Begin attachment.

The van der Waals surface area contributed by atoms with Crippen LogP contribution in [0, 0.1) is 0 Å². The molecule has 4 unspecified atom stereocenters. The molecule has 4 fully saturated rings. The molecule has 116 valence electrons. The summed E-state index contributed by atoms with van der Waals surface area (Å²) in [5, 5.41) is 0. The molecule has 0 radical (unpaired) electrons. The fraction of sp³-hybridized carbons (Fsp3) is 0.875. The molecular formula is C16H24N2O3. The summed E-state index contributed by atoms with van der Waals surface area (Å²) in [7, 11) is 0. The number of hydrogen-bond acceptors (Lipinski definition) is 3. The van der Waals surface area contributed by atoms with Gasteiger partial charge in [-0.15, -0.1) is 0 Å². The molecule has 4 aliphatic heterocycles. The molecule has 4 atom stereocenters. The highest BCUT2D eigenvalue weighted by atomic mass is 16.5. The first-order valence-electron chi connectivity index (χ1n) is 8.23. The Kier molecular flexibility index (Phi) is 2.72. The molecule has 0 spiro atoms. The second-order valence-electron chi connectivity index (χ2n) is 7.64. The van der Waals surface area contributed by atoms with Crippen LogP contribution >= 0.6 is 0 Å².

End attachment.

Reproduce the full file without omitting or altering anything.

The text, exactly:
The van der Waals surface area contributed by atoms with Crippen LogP contribution in [0, 0.1) is 0 Å². The molecule has 4 unspecified atom stereocenters. The molecule has 4 fully saturated rings. The molecule has 116 valence electrons. The summed E-state index contributed by atoms with van der Waals surface area (Å²) in [5, 5.41) is 0. The molecule has 0 radical (unpaired) electrons. The fraction of sp³-hybridized carbons (Fsp3) is 0.875. The molecular formula is C16H24N2O3. The summed E-state index contributed by atoms with van der Waals surface area (Å²) in [7, 11) is 0. The number of hydrogen-bond acceptors (Lipinski definition) is 3. The van der Waals surface area contributed by atoms with Gasteiger partial charge in [-0.15, -0.1) is 0 Å². The molecule has 4 aliphatic heterocycles. The molecule has 4 atom stereocenters. The highest BCUT2D eigenvalue weighted by atomic mass is 16.5. The first-order valence-electron chi connectivity index (χ1n) is 8.23. The Kier molecular flexibility index (Phi) is 2.72. The molecule has 0 spiro atoms. The second-order valence-electron chi connectivity index (χ2n) is 7.64. The van der Waals surface area contributed by atoms with Crippen LogP contribution >= 0.6 is 0 Å².